Web design is about communicating with people who have problems that your offering solves. Science is about making sure you’re not designing just for yourself. If you do web design for conversion, science will guarantee that your new design will perform better. Here’s how.
This is Alice. She’s a web designer. Alice is doing a website redesign. The design she completes is based on research and her extensive experience. She is confident that this new design will make more visitors choose her company.
Alice works with Bob, the web developer and Cindy, the marketing manager to finalize her design, copy and images.
Their boss, Doug, has faith in the team and thus the design. He loops in Emily from Sales. She thinks it is a big improvement.
Yet, we haven’t asked any customers yet. So they invited some prospective customers in to weigh in on the new design.
Most of them thought the new design was a definite improvement.
Frank, who worked in reception was concerned. He loved to shop online, and knew that if a product had a 5-star review but had only 12 reviews, he wouldn’t believe that rating.
So, why was 12 opinions enough to believe that this design is actually an improvement? Five of them were company employees, after all!
How 12 people can get it wrong.
Fortunately, Georgia, the company scientist was also concerned. She knew that the internal group was going to love the new design because they had designed it. And he knew that members of focus groups want to like the new design, because they are eager to please.
Instead of replacing the old design with the new design, Georgia setup an experiment. Half of the visitors to the website saw the old design and half saw the new design. Which one would generate the most revenue? What she found was that there was no difference. As far as the company’s prospective customers were concerned, there was no difference.
How did a talented bunch of people, with the help of real customers come to such an erroneous conclusion?
Let’s assume we have 100 people visiting a website. Half of them are more likely to buy with the old design and half of more likely to buy with the new design. You can see that it’s pretty easy to collect a sample of opinions that don’t tell you what is really going on. Pick the wrong 12 people, and you can either bet on a poor design, or throw out a pretty good design.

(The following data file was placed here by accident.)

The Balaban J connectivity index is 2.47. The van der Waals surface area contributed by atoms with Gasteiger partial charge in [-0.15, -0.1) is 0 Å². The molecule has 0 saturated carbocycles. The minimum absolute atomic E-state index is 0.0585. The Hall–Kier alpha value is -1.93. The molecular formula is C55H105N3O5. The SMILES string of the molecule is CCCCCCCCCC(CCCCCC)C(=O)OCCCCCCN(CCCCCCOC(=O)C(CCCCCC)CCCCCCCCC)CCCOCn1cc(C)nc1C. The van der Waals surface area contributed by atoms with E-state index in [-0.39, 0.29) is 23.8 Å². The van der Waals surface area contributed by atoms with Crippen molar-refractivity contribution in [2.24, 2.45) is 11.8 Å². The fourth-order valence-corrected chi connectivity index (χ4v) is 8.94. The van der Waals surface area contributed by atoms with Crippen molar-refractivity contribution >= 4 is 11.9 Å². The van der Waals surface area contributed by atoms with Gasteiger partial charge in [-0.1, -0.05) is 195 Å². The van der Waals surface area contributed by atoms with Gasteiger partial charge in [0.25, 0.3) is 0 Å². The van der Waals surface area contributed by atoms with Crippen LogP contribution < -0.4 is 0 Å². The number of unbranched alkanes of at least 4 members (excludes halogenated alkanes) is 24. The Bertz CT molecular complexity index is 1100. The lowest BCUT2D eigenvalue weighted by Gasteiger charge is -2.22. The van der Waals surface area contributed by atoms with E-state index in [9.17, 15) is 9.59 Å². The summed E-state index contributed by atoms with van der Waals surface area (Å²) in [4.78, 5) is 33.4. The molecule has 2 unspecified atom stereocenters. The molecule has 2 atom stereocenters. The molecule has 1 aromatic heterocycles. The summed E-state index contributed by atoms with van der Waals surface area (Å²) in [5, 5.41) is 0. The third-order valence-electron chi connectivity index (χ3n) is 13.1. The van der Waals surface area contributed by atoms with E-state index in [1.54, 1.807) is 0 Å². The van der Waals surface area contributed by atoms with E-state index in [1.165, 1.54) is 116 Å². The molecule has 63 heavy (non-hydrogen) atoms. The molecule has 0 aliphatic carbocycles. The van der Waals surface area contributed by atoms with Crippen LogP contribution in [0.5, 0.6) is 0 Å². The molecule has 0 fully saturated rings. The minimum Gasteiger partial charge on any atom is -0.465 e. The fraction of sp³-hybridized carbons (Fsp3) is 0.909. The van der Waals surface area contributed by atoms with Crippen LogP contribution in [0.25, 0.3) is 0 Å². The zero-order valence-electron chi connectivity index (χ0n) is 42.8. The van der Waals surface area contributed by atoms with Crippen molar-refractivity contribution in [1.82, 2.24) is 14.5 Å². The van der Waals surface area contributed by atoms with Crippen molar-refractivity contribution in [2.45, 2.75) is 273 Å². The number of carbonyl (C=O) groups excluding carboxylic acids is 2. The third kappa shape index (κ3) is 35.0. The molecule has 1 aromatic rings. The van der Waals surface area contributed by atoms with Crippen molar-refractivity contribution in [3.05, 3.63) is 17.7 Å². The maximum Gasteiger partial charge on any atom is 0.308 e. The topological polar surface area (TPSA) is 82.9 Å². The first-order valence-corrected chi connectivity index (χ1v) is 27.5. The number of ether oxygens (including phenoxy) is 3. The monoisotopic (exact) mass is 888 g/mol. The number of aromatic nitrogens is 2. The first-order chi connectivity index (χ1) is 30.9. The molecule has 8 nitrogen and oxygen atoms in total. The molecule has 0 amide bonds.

Most design teams are biased in favor of a design because they created it with no other opinions involved.
Bigger sample sizes mean fewer design mistakes.
We can never ask EVERYONE if they prefer to see the old design or the new one. We have to ask a subset of the population of visitors. Scientists use the variable “n” for the size of the sample we are going to “ask”.
Here’s the problem from a Design Scientist’s point of view.
One designer? n=1
One designer, one developer, one marketing persion? n=3
Add in an executive and a focus group? n=12
At n=12, we are till making mistakes in our design decisions. How big does n need to be?
In our example, a sample size of n=40 gives us more confidence that we are seeing reality.
Where do we find these bigger sample sizes?
A design scientist has two tasks:
- Increase the sample of people opining on her designs.
- Increase the quality of the sample of people opining on her designs.
There are three broad ways of getting more n’s to look at your design options:
- AB Testing
- Trial and Error
- Usability Studies
A usability test is essentially a giant focus group. Thanks to services like UsabilityHub, you can bring 25, 50, or more people to look at your new designs and tell you which communicates better.
Cons: These panels of people are NOT necessarily customers of your product, so their input is less reliable than trial and error or an AB test.
Trial and Error using analytics
To get the “input” of your actual prospects, it makes sense to launch something. Then you use analytics to see if the change made things worse or better. However, you must be willing to roll your new design back if you find that conversions drop with the new design.
We recommend using an AB testing tool to make changes to the page and then use analytics to determine if the change was an improvement. If it was, make the change permanent. If it wasn’t, try something else.
Cons: If there is a shift in traffic, pricing, promotions, competitors, or anything else, your results can be skewed. For example, if your competition launches a sales at the same time that you launch a new design, it can look like the new design is decreasing your sales.
The AB test is designed to overcome the limitations of the other two approaches. It takes it’s sample from your actual web visitors and it controls for changes in the marketplace. For an explanation of how this works see our intro to AB Testing.
Cons: AB testing is limited by the amount of traffic you are getting and requires some developer support.
Guaranteeing your design will outperform the old design.
If you are able to improve the number of brains involved in your web design for conversion, and can bring the brains of actual prospects, there is no reason you should make small sample size mistakes with your website redesigns.
You can guarantee your new design will improve conversions. If your samples say they’re not better, you don’t use them and try something else.